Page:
BOB MARLEY Biography - Writers


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Robert Nesta Marley (February 6, 1945 - May 11, 1981), better known as Bob Marley, was a singer, guitarist and songwriter from the ghettos of Jamaica. He is most likely the best known reggae musician of all times, famous for popularising the genre outside of Jamaica. Much of his work deals with the struggles of the impoverished and/or powerless.


He was the husband of Rita Anderson Marley (who was one of the I Threes , who acted as the Wailers’ back up singers after they became a global act). She had 4 of his 9 children, including David Ziggy Marley and Stephen Marley who continue their father’s musical legacy in their band The Melody Makers.


An excellent source of information about Bob Marley the man, his religion, his music, his business and his movement is found in Timothy White’s book Catch a Fire.




Bob Marley was born in Jamaica to a black mother, Cedella Booker, and a white father, Norval Marley, (who never really knew his son because of the white upper classes’ disdain for Norval’s affair with Marley’s mother), on February 6, 1945, making him a mixed race person. Marley started in ska and gravitated towards reggae as the music evolved, playing, teaching and singing for a long period in the 1970s and 1980s; Marley is perhaps best-known for work with his reggae group “The Wailers", the backbone of which were two other celebrated reggae musicians, Bunny Livingston and Peter Tosh. Livingstone and Tosh then left the group and became successful solo artists. Much of his early work was produced by Coxsone Dodd at Studio One. He split from Dodd because of financial pressure, and in the early 70s he produced what is, by many, believed to be his best work work with Lee Perry, although the pair split acrimoniously over the assignment of recording rights, they did work together again in London and remained friends until Marley’s death.


Marley’s work was largely responsible for the mainstream cultural acceptance of reggae music outside of Jamaica. He signed to Chris Blackwell’s Island Records label in 1971, at the time a highly influential and innovative label. Island Records boasted a stable of successful and diverse artists including, amongst others, such nascent luminaries of the music scene as Genesis, John Martyn and Nick Drake.


Marley was well known for his devotion to Rastafarianism. He served as a de facto missionary for the faith (his actions and lyrics suggest that this was intentional) and brought it to global attention. He preached brotherhood and peace for all of mankind. Towards the end of his life he was also baptised into the Ethiopian Orthodox Church with the name Berhane Selassie.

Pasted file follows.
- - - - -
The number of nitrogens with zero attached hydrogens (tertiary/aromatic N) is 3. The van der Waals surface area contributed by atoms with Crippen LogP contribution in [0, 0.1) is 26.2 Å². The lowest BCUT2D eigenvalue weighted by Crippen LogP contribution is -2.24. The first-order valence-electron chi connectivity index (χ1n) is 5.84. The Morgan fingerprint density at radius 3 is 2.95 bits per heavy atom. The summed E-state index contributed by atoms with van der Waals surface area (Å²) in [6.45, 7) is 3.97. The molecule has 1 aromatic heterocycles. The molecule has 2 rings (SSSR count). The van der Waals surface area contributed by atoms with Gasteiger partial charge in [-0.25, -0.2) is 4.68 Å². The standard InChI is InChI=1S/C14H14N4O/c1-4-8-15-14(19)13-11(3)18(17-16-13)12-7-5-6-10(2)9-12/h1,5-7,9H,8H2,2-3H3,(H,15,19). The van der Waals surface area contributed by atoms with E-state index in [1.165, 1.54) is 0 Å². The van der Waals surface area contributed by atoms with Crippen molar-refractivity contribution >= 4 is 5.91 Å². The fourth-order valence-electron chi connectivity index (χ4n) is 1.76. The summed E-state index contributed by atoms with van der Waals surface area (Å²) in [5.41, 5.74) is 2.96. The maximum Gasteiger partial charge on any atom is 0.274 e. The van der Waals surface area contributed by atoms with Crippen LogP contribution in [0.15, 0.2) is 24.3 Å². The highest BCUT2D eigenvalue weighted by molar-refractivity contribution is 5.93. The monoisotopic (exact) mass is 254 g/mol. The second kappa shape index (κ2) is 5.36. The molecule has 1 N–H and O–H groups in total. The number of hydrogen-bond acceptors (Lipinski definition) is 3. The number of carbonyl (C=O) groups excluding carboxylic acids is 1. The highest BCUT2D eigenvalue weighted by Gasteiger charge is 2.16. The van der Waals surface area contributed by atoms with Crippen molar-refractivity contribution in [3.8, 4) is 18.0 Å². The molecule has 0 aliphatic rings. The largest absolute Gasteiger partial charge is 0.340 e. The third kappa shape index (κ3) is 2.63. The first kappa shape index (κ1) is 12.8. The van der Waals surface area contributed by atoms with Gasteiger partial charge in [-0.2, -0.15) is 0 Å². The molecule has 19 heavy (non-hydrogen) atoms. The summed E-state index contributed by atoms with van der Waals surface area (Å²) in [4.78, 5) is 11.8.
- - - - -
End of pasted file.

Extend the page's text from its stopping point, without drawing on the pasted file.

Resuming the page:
in 1976 Marley was shot inside his home. It is generally believed that his shooting was politically motivated, Jamaican politics being somewhat violent at the time. He had been scheduled to perform at a concert that was seen as being in support of the progressive prime minister of Jamaica, Michael Manley, and had been receiving death threats after it was announced he was going to perform there. It is widely held that he was shot by a supporter of the conservative political party of Jamaica, the Jamaica Labour Party. However, there is little evidence to support this, and Marley devotees emphasize that no one knows who was responsible. Rita Marley was also shot in the head at the time, but recovered.


In July 1977, Marley was found to have a wound on his right big toe, which he thought was from a soccer injury. The wound did not heal, and his toenail later fell off during a soccer game. It was then that the correct diagnosis was made. Marley actually had a form of skin cancer, malignant melanoma, which grew under his toenail. He was advised to get his toe amputated, but he refused because Rastas believe that doctors are samfai, confidence men who cheat the gullible by pretending to have the power of witchcraft. Marley based this refusal on his Rastafarian beliefs, saying, “Rasta no abide amputation. I and I don’t allow a mon ta be dismantled.” [Catch a Fire, Timothy White] He did have surgery to try to excise the cancer cells.


The cancer spread to his brain and his lungs. In the summer of 1980, he collapsed during a series of shows at Madison Square Garden. He sought help, mostly from the controversial cancer specialist Josef Issels , but it was too late. A month before his death, he was awarded Jamaica’s Order of Merit. He wanted to spend his final days in Jamaica but he became too ill on the flight home and had to land in Miami. He passed away at Cedars of Lebanon Hospital in Miami, Florida on May 11, 1981. His near-royal funeral in Jamaica combined elements of Ethiopian Orthodoxy and Rastafarianism. He is buried in a crypt at Nine Miles, near his birthplace. His early death brought him a larger than life status similar to that enjoyed by Elvis Presley and Jim Morrison. His image and music continue to produce a huge stream of revenue for his estate. He was awarded the Grammy Lifetime Achievement Award in 2001.